measuring blower motor current

leeelsonSeptember 10, 2013

I've noticed that my electricity consumption has increased recently and for various reasons I suspect an HVAC squirrel cage blower motor. Although it doesn't seem excessively hot, I want to find out if it's drawing more than the rated current. It has a shielded AC cable running to it. What is the best way to measure current? Can I use a clamp meter to do this or would it make more sense to do something like measure impedance with the power off? I don't want to do any dis-assembly and I do have some knowledge of electricity.

Thank you for reporting this comment. Undo
petey_racer

A clamp meter will be extremely easy if you know how to use it.

I will say, a motor like this, even going bad, will not raise consumption that much that you'd notice it on your bill.

    Bookmark   September 10, 2013 at 8:59PM
Thank you for reporting this comment. Undo
Ron Natalie

Note, that you have to isolate a single current carrying leg to use a clamp on meter. If you use it around both legs, you'll just read zero (unless you've got a ground fault).

I agree with Petey, if the motor is spinning and not getting hot, it's unlikely it's pulling noticable additional. Usually, they're current limited somehow (either internally or by the breaker they are on) that they'd stop before they get too much of a draw.

I'd be more suspect of the AC compressor itself or perhaps something else.

    Bookmark   September 11, 2013 at 12:52PM
Thank you for reporting this comment. Undo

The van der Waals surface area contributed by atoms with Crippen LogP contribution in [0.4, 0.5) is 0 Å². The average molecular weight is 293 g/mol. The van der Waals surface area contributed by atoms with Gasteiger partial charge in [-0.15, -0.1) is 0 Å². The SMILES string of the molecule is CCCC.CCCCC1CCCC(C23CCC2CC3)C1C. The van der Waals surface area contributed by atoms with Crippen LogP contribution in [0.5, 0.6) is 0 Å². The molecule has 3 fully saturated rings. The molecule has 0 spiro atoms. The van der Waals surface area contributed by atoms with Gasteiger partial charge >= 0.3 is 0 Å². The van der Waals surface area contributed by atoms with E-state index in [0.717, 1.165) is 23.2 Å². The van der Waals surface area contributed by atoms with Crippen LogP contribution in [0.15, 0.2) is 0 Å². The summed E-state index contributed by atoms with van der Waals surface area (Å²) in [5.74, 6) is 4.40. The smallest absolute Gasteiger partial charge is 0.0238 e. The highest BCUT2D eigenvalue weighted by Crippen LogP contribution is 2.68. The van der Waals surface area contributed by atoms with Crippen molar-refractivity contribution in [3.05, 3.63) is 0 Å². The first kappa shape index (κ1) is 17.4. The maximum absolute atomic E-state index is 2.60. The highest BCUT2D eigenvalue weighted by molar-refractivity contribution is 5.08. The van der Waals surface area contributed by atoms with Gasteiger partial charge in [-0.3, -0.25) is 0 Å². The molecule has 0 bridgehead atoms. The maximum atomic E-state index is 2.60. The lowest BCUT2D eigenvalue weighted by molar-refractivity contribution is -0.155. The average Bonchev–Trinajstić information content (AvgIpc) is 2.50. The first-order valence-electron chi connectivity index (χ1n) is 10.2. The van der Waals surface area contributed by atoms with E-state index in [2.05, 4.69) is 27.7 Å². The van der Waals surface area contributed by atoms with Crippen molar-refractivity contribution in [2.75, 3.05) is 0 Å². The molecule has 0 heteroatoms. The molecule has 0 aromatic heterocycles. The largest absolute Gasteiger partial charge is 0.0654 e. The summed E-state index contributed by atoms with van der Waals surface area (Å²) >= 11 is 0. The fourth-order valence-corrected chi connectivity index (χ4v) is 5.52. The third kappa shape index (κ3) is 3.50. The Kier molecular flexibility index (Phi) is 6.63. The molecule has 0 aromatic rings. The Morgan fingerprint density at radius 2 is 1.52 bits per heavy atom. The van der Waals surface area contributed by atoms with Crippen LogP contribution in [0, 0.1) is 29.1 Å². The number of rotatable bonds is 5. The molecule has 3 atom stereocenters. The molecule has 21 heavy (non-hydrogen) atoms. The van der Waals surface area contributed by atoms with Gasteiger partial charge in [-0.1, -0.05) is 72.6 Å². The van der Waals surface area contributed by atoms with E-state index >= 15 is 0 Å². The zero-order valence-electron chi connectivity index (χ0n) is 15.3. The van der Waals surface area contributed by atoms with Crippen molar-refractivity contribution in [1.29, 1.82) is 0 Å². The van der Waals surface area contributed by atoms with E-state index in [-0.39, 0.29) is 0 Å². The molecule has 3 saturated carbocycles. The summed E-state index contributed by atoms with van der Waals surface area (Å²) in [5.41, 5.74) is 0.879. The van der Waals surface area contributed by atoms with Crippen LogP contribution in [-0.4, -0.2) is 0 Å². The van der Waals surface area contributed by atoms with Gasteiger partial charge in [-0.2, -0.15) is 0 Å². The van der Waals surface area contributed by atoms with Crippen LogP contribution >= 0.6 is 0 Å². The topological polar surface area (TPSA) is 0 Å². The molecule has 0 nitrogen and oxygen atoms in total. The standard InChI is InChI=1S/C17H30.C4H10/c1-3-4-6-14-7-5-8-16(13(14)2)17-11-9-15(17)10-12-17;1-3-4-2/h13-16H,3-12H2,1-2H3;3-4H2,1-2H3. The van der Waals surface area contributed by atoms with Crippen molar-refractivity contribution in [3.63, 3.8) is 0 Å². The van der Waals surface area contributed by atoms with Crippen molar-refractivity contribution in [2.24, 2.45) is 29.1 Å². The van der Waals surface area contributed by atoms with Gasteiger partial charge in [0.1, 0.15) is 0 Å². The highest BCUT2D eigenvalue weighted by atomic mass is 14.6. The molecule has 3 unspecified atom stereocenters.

Ron Natalie

Besides if the bill is skyrocketing, you probably have a noticable draw. Shut off the fan. Go look at how fast the dial is spinning on your meter. Turn on the fan, repeat.

    Bookmark   September 11, 2013 at 12:53PM
Thank you for reporting this comment. Undo
leeelson

Thanks for the suggestions. A little more background: there is no A/C use. Several fans manage internal and external air. The one I suspect typically runs 8 hours/day and *should* use about 6-7 KWH/day. I'm seeing about a 5-10% increase over my normal 18-19 KWH/day (total for the house- not exactly "skyrocketing"). The motor housing is not too hot to touch when the fan is running but its in the airstream. When the fan turns off, the housing gets pretty hot for awhile as it dissipates heat.

I could measure the daily consumption with and without using the fan but there are downsides to this (inaccurate, uncomfortable).

    Bookmark   September 11, 2013 at 6:56PM
Sign Up to comment
More Discussions
Ceiling fan wiring
I have a new ceiling fan with a light. The fan has...
jjp2121
How to get garage freezer to work in cold weather
I have a 7-year-old GE refrigerator/freezer in my unheated,...
amyf5
ceiling fan, fan works but lights do not
I have 2 kids and one threw a toy that hit one of the...
katy_bug
Motion sensor that doesn't click
I have a motion sensor very much like the picture attached...
drmeow3
Looking for Ideas For Lighting at base of 300' long driveway
Sorry for the "picture through the screen"...
dixieman
© 2015 Houzz Inc. Houzz® The new way to design your home™